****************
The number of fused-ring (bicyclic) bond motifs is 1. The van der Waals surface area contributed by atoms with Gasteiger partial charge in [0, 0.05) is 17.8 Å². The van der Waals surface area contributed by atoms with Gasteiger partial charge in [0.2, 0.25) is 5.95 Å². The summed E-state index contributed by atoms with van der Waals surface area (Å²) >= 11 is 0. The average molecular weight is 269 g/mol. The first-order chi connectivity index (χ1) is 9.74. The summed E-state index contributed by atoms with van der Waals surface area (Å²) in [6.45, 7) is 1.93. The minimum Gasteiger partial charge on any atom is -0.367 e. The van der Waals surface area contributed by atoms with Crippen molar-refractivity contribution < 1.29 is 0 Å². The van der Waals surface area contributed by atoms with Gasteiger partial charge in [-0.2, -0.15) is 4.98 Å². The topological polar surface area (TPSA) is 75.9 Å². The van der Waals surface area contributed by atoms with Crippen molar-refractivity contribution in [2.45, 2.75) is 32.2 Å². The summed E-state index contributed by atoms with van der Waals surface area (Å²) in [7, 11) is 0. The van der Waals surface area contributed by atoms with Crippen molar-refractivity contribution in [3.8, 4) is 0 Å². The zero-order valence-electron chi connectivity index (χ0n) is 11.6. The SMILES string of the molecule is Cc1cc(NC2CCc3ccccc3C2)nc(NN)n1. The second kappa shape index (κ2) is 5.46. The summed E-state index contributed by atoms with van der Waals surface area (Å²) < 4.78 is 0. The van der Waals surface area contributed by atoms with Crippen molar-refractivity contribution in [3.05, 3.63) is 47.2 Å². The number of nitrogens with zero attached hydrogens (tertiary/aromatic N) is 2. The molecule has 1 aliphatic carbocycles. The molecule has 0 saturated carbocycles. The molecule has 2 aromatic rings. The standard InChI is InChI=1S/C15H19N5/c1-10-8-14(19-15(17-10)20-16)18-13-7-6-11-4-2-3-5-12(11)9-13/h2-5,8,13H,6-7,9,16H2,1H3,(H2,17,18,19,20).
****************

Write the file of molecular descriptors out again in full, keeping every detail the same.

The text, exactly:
The number of fused-ring (bicyclic) bond motifs is 1. The van der Waals surface area contributed by atoms with Gasteiger partial charge in [0, 0.05) is 17.8 Å². The van der Waals surface area contributed by atoms with Gasteiger partial charge in [0.2, 0.25) is 5.95 Å². The summed E-state index contributed by atoms with van der Waals surface area (Å²) >= 11 is 0. The average molecular weight is 269 g/mol. The first-order chi connectivity index (χ1) is 9.74. The summed E-state index contributed by atoms with van der Waals surface area (Å²) in [6.45, 7) is 1.93. The minimum Gasteiger partial charge on any atom is -0.367 e. The van der Waals surface area contributed by atoms with Crippen molar-refractivity contribution < 1.29 is 0 Å². The van der Waals surface area contributed by atoms with Gasteiger partial charge in [-0.2, -0.15) is 4.98 Å². The topological polar surface area (TPSA) is 75.9 Å². The van der Waals surface area contributed by atoms with Crippen molar-refractivity contribution in [2.45, 2.75) is 32.2 Å². The summed E-state index contributed by atoms with van der Waals surface area (Å²) in [7, 11) is 0. The van der Waals surface area contributed by atoms with Crippen molar-refractivity contribution in [3.8, 4) is 0 Å². The zero-order valence-electron chi connectivity index (χ0n) is 11.6. The SMILES string of the molecule is Cc1cc(NC2CCc3ccccc3C2)nc(NN)n1. The second kappa shape index (κ2) is 5.46. The summed E-state index contributed by atoms with van der Waals surface area (Å²) < 4.78 is 0. The van der Waals surface area contributed by atoms with Crippen molar-refractivity contribution in [3.05, 3.63) is 47.2 Å². The number of nitrogens with zero attached hydrogens (tertiary/aromatic N) is 2. The molecule has 1 aliphatic carbocycles. The molecule has 0 saturated carbocycles. The molecule has 2 aromatic rings. The standard InChI is InChI=1S/C15H19N5/c1-10-8-14(19-15(17-10)20-16)18-13-7-6-11-4-2-3-5-12(11)9-13/h2-5,8,13H,6-7,9,16H2,1H3,(H2,17,18,19,20).